Eta Rho given the go to charter

Photo courtesy of Eta Rho chapter of Alpha Sigma Phi

Jacob Jardel
Assistant Managing Editor

One of Cameron’s Greek Life organizations started the new semester with an affirmation of nearly four years of work.

On Jan. 22, the Eta Rho chapter of Alpha Sigma Phi fraternity received their approval to charter from the national offices. For many members of the fraternity, the news proved a highlight to the New Year.

Senior biology major and fraternity Vice President Jay Gatliff wanted to celebrate upon receiving the news while at work.

“There were just so many positive thoughts going through my mind,” he said, “and I could probably say the same for everybody else.”

For founding brother Justin Carpenter, a graduate student in behavioral sciences, the years of working toward the goal of chartering paid off.

“It’s awesome,” Carpenter said. “It took four years to finally get to this point. I’m glad to see us finally get to a point where we can actually have what we were working towards instead of just hoping and hoping – having that ability to say we started something, and it’s worked for us.”

According to Gatliff, the work started when national representatives felt that Cameron had what it took to foster the fraternity on campus.

“They thought Cameron was a very diverse campus,” he said, “and they thought they would have success here.”

Upon interviews and approval to become a colony, the process became about fostering not only an organization, but also a brotherhood.

“It’s one of those things you associate with your friends,” Gatliff said. “At first, it was 13 or 14 people I never met before, then we started to mold together and become that brotherhood that we wanted to become.”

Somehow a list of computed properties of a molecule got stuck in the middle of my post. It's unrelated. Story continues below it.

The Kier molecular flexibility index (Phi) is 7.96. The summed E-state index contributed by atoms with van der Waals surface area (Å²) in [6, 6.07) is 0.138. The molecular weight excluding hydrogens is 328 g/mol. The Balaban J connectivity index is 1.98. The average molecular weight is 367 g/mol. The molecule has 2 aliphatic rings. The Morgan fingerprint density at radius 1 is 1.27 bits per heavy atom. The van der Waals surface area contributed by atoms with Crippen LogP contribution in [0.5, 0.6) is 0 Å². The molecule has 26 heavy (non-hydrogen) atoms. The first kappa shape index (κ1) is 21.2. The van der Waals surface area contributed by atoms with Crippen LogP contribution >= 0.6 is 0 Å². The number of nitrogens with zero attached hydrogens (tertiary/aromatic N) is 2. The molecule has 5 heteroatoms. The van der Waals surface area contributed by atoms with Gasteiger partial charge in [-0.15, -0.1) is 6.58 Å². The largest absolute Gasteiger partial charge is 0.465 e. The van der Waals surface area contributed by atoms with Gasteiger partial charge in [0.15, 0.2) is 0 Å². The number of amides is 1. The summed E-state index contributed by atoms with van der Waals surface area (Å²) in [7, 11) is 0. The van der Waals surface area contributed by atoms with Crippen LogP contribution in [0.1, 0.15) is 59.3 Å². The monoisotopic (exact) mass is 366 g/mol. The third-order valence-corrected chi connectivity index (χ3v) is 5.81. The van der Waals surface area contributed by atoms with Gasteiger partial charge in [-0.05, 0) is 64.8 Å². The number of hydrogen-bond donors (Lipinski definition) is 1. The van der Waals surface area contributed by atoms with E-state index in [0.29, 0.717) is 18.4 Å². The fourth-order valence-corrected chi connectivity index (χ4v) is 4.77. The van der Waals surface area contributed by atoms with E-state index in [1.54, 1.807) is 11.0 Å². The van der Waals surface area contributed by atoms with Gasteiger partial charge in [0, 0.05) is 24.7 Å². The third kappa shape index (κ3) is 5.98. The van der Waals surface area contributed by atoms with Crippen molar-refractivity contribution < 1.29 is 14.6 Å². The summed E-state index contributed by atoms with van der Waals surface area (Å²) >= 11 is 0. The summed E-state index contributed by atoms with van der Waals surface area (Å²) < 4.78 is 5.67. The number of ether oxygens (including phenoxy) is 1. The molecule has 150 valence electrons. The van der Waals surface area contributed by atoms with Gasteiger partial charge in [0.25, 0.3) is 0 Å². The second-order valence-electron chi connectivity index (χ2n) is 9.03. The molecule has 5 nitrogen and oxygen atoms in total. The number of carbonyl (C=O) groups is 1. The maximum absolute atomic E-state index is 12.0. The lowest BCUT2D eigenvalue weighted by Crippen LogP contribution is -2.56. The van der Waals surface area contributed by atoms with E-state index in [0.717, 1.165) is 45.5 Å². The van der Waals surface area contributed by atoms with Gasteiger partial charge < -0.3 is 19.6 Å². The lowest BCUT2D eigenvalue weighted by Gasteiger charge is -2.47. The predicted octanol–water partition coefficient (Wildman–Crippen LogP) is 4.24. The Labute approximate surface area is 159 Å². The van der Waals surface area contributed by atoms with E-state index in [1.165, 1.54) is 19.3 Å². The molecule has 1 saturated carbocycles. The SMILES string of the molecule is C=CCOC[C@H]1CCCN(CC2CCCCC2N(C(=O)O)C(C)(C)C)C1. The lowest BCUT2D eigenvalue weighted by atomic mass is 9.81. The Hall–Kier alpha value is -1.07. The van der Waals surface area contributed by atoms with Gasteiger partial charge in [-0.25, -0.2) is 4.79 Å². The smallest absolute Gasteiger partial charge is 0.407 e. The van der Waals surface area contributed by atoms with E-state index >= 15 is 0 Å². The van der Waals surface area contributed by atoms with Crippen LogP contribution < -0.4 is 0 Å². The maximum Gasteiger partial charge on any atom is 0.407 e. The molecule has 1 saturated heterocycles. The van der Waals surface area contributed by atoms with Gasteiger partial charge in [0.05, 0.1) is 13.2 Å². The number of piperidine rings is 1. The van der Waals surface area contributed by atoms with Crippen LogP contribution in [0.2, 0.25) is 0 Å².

However, according to Gatliff, it was not easy-going from the start for the group.

“We’d never been in a fraternity,” he said, “so we didn’t know what exactly a fraternity was at first. It was rough, but it definitely paid off when we got that phone call.”

Gatliff said the four years to gain their footing helped in making the work pay off and helped make fraternal business more manageable today.

“It’s ten times easier,” he said. “We have all the right people in the right places and leadership positions. I think we all have an idea of what exactly goes on, what it takes to be in a fraternity and what it takes to run a fraternity.”

Because of this stability, Gatliff said that Alpha Sigma Phi is ready for great things, from Rush Week to service work with national philanthropies to the upcoming charter ceremony.

He also noted that Greek life through the lens of Alpha Sigma Phi gives members an idiosyncratic view of college life.

“Not only do you get the experience that several organizations would give you,” he said, “you get community service, you get volunteer hours and you get the social aspect of an organization all in one bundle.

“I think it brings a great group of men together that can really get a lot done together,” Gatliff said.

Carpenter agreed, adding that the chartering will only be the beginning of what is to come from Alpha Sigma Phi.

“We’re going to be the biggest fraternity on campus, throwing the best events,” Carpenter said. “We’re really going to be trying to push our guys to continue being as good men as we expect them to be. We’re going to push them to bring that experience to Cameron.”


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